Because I suffer from chronic pain, I sometimes surprise people by telling them that my pain has no physical cause. It’s a mind-body thing, I say, related to stress and emotions. To many, this sounds like admitting that we are a little crazy. And when I up the ante by suggesting that they, too, have probably had this kind of pain, some become openly angry and interpret my words to mean that their pain is “all in their head.”
All of which does a new study published in the Journal of Pain is a big deal. It offers strong evidence that the overwhelming majority of cases of chronic back and neck pain (among the most common chronic pain complaints) come from the mind, even though most diagnoses cite a physical cause, such as bulging discs or bone spurs.
In the new study, doctors evaluated 222 consecutive patients with pain at an orthopedic care clinic in Louisiana—everyone who showed up, as long as they could complete a questionnaire. Only 12% showed evidence of a structural problem at the root of their pain. Eighty-eight percent, on the other hand, had what researchers call “primary pain,” which refers to symptoms generated by neural circuits in the brain rather than by “structural” damage to the body.
Based on this and previous research, the authors believe that a process in the brain initiates nonstructural pain. The sensations could be residual pain from a bodily injury that healed but did not notify the brain. Or the brain may have generated pain in the absence of any injury, perhaps in an effort to protect patients from emotional wounds by occupying their attention with physical sensations.
The role of the brain and emotions in the production of pain has been known for a long time and has been validated by neuroimaging showing that the brain processes physical pain and emotional distress in the same regions. Observational studies indicate that people feel more pain when they receive negative emotional stimuli. And additional research has shown that therapeutic interventions that help patients understand and reinterpret their pain can significantly reduce symptoms. The theory is that pain is a danger signal, so as we feel safer and less threatened, our nervous system comes out of fight or flight mode and stops emitting pain signals.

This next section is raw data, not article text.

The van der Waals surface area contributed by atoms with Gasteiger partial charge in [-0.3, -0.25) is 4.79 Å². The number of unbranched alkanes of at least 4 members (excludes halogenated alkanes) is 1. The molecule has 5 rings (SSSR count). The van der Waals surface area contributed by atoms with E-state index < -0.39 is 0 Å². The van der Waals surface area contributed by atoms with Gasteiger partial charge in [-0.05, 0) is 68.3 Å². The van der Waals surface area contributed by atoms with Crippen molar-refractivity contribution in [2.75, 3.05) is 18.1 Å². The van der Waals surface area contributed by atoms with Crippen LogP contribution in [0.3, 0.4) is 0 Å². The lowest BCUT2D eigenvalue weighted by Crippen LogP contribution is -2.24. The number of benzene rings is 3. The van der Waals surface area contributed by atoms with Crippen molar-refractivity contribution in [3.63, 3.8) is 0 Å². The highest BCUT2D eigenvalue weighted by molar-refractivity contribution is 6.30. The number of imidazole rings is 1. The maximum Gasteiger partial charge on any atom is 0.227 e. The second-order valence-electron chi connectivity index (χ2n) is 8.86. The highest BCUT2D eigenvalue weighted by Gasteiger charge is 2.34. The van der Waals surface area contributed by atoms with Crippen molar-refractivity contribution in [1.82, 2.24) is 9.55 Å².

As a result, scientists now believe that all The pain is essentially brain pain. The idea is that just as the brain generates sensory experiences such as vision and hearing, it also generates pain by consulting our memories, expectations and emotions, as well as any physical information that our nerves can sense, and generates pain when it determines that we are under pressure. . threat. While our nerves detect sensations, it is the brain that decides whether we will experience them as pain.
The implications for healthcare are profound. Chronic pain is one of the main reasons people seek medical care. More than 1.5 billion people worldwide suffer from chronic pain, including 50 to 100 million Americans. For the most part, these patients spend billions of dollars on physical treatments. If the cause is not physical, money is wasted and suffering only increases.